Rebalancing: Investors in a portfolio similar to, or including portions of this one may choose to rebalance as often, or as rarely, as they wish. There is no guaranteed best frequency of rebalancing. Common recommendations include once a year. Thus an actual investor might choose to do nothing, while another, more active investor might sell a portion of their holdings in sectors that did better than the overall loss of 2.3%, in order to purchase in sectors that did worse, and return the portfolio to equal-value-weighted balance.. If there are costs incurred by trading, this might change the picture, of course.
BUSY WORK: KEEPING THE INDEX ITSELF UP-TO-DATE
The job of the index maker is different from that of the investor. A true index usually is reweighted daily by whatever weighting scheme (e.g, market capitalization, market price, etc) chosen at its outset. This virtual portfolio was defined as equal value in each sector — but I simply cannot revalue it every day, so quarterly will have to do. If we revalue it so that each sector returns to $977.11/11 = $88.83, here are how the weightings change.  (This information is not that important for you, the investor, but it is important to anyone who wants to check or recompute the index value.)
|Sector Number||Sector Name||Original Weighting of Benchmark Data||New Weighting of Benchmark Data|
|1||Domestic Large Cap||0.4656||0.4625|
|2||Domestic Small Cap||1.5601||1.6242|
|4||Precious Metal Miners||6.8404||6.1347|
 Sector definitions:
Domestic large cap stocks, VFIAX, Yesterday’s value can be found at: https://personal.vanguard.com/us/funds/snapshot?FundId=0540&FundIntExt=INT
Domestic small cap stocks, VSMAX. Yesterday’s value can be found at: https://personal.vanguard.com/us/funds/snapshot?FundId=0548&FundIntExt=INT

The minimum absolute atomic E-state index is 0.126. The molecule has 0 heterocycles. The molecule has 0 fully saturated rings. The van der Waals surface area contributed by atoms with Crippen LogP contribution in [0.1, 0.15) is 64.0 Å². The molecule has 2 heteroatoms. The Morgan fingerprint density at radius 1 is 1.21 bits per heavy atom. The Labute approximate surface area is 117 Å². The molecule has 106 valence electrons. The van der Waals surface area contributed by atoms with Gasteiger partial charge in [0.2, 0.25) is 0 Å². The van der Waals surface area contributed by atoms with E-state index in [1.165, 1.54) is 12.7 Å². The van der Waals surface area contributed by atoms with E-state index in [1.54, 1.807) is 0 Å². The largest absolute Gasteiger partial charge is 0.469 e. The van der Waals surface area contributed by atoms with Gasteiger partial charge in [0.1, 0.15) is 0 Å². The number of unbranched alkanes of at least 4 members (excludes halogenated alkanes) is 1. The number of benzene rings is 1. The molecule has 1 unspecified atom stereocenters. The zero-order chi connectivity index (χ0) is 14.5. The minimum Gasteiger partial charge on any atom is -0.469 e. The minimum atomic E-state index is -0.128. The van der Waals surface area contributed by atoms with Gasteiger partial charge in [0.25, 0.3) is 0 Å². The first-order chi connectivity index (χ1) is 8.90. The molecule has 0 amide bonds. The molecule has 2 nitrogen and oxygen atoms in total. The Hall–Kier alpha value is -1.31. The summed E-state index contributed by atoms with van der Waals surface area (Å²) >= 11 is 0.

Foreign stocks, VFWAX. Yesterday’s value can be found at:
Precious metals mining, FSAGX. Yesterday’s value can be found at:
Rental Housing, defined as ½ of the median sales price of existing homes + the accrued rental income calculated by (Consumer price index: Rent of primary residence ) * number of months since last rebalancing). Current median sales price can be found at: https://research.stlouisfed.org/fred2/series/HOSMEDUSM052N and c urrent rent can be found at: https://research.stlouisfed.org/fred2/series/CUUR0000SEHA
REIT (Real Estate Investment Trust), VGSIX, Yesterday’s value can be found at:
Precious metals, Gold spot price + 15 x silver spot price; Spot prices at closing time: http://www.cmi-gold-silver.com/gold-silver-daily-spot-prices/
House, Median sales price of existing homes, St. Louis FED, https://research.stlouisfed.org/fred2/series/HOSMEDUSM052N
Firearms, Entry level AR-10 rifle on Bud’s Gun Shop, cash price, www.budsgunshop.com
Ammunition, Lowest-priced 1000 rounds of brass-cased bulk AR15 ammo from Lucky Gunner; www.luckygunner.com
Money Market Fund, Vanguard VMMXX, initial investment $90.91 + return calculated as 1 year interest minus expense ratio; https://personal.vanguard.com/us/funds/snapshot?FundId=0030&FundIntExt=INT
 Sound Mind Investing, sminow.com I have no financial relationship with this group other than purchasing their newsletter.
 The original weighting published (in Table Two of the previous article) for the Rental Housing sector, 0.00077, was incorrect; the correct value to achieve $90.91 in that sector was slightly larger, at 0.0008031. I have corrected that error in the computations used to present the 1st quarterly returns in this article.
Note: The information here is just that… information and since every situation and outcome is different the above information should not be taken as financial advice, without first consulting a qualified financial adviser. See our full disclaimer here.